Three stages of hypothermia

January 6, 2023

Hypothermia is a real concern during the winter months, but it is something that can occur during much of the rest of the year as well.

Hypothermia is caused by prolonged exposure to cold temperatures. When exposed to cold temperatures, your body begins to lose heat faster than it’s produced. Lengthy exposures will eventually use up your body’s stored energy, which leads to lower body temperature. Hypothermia begins to set in once the body temperature falls below 95 degrees Fahrenheit.

While hypothermia is most likely at very cold temperatures, it can occur even at cool temperatures if a person becomes chilled from rain, sweat, or submersion in cold water.

Certain populations are more susceptible to the cold and can develop hypothermia much easier. Individuals both old and very young can be at greater risk, as can others with specific medical conditions, those taking certain medications, or individuals using drugs or alcohol.

According to the CDC, early signs of hypothermia include shivering, exhaustion, confusion, fumbling hands, memory loss, numbness, increased heart rate, and breathing, slurred speech, and drowsiness. In babies, the signs are bright red, cold skin, and very low energy.

Beyond the symptoms listed above for mild hypothermia, there are two other stages to watch for called moderate and severe hypothermia. The moderate stage of hypothermia typically shows an even more decreased state of consciousness, the body transitions from violent shivering to no longer shivering, and the heart rate slows/lowers as does the breathing rate and blood pressure.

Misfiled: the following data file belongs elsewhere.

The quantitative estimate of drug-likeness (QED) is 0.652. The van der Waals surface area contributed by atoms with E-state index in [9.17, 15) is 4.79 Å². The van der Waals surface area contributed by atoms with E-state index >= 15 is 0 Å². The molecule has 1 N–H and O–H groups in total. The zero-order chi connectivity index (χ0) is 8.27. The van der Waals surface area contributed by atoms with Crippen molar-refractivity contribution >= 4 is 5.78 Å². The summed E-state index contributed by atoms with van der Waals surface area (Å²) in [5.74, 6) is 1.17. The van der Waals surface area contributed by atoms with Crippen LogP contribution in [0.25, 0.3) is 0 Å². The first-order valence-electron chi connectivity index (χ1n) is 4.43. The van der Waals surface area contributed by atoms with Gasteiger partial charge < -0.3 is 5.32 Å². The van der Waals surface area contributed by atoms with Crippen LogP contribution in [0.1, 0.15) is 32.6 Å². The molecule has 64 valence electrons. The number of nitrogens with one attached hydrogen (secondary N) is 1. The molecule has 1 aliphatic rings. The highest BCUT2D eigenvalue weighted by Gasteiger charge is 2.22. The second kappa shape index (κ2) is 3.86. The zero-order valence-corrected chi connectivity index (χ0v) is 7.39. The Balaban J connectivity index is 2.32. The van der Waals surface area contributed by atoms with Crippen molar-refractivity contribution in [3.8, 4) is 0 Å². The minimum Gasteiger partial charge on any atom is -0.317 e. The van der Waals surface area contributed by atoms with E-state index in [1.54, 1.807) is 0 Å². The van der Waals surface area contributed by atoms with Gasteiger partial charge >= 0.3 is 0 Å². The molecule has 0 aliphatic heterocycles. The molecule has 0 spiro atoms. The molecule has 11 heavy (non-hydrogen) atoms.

Finally, in the severe state of hypothermia, the person is often unconscious or unresponsive, muscles may become rigid, the heartbeat will be very slow, and can become irregular. If a person is found in this condition, use caution when moving the person to a warmer place as even simple movements can trigger cardiac arrest in this state.

A few steps you can take at home to try to warm a person in the early stages of hypothermia include:

  • Get the person into a warm room or shelter.
  • Remove any wet clothing the person is wearing.
  • Warm the center of the person’s body—chest, neck, head, and groin. Slow indirect heat is the safest way to rewarm the body. Do not use hot water or heat lamps. You can also use skin-to-skin contact under loose, dry layers of blankets, clothing, towels, or sheets.
  • Warm drinks can help increase body temperature, but do not give alcoholic drinks.
  • After the body temperature has increased, keep the person dry and wrap their body, including their head and neck, in a warm blanket.

For anyone in the advanced stages of hypothermia, seek medical attention immediately.